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article imageTrudeau government tables bill that could reduce pension benefits

By Ken Hanly     Nov 18, 2016 in Politics
Ottawa - The Liberal government's Minister of Finance, Bill Morneau, tabled a bill this week that would allow Crown corporations and federal private-sector employers to back out of defined-benefit entitlements they agree to.
For those retired and working employees who could be impacted by the change, their retirement benefits could be drastically reduced even though they have paid into the plans for years and budgeted on the basis of what they expected to receive when they retire. Defined Benefit plans require employees to give employees a monthly payment regardless of their investment returns. Accrued benefits are legally protected and cannot be clawed back. While such plans are not as cheap as alternatives such as Defined Contribution plans, they offer workers greater retirement security.
The president of the Canadian Labour Congress(CLC), Hassan Yussuf, said that the bill, C-27 was an "unconscionable betrayal" and an "attack on future and current retirees.' The text of the bill can be found here. The bill has the innocent title: " Act to amend the Pension Benefits Standards Act 1985". It removes the legal oblgation of employers to protect already accrued benefits. As the CLC put it: "Bill C-27 removes employers’ legal requirements to fund plan benefits, which means that benefits could be reduced going forward or even retroactively. Even people already retired could find their existing benefits affected, after paying in their entire working lives."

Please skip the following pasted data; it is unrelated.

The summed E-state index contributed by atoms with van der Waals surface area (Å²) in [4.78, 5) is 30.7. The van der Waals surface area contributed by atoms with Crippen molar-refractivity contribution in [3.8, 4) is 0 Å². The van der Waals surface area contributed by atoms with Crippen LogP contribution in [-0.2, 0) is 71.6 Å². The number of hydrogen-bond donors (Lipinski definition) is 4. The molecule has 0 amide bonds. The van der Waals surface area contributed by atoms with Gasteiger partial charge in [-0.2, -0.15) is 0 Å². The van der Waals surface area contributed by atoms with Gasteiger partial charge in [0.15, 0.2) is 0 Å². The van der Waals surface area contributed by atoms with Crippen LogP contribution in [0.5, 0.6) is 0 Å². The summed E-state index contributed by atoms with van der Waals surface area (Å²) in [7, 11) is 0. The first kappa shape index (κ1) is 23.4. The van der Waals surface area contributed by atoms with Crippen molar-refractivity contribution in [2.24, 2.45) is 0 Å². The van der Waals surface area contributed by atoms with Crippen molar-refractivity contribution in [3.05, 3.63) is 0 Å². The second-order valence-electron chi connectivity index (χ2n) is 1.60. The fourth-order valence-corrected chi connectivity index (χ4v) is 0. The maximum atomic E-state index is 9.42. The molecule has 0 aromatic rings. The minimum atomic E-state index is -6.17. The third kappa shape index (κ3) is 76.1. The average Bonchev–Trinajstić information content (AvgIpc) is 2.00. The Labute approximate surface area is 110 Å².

In a letter to Morneau, Yussuff said: "C-27 was introduced without notice or consultation with Canadians, pensioners, or unions and proposes measures that directly contradict election promises to improve retirement security for Canadians. If enacted, it will have negative implications for private and public-sector DB plans in every jurisdiction in Canada." Yussuff noted that the Liberal platform spoke of guaranteeing retirement security whereas the bill does the exact opposite. The platform promises to boost the Canada Pension Plan.
Ironically, the former Harper Conservative government in April 2014 had tried to loosen rules around public sector pension plans and encourage the growth of Targeted Benefit plans. There was such strong opposition that the Conservatives dropped the plan. In 2015 they floated changing pension plans again. Now it seems it is the Liberals who are carrying on Harper policies. Opposition to such policies is what resulted in the Liberals being elected.
More about Canada, pension plans in canada, Trudeau government
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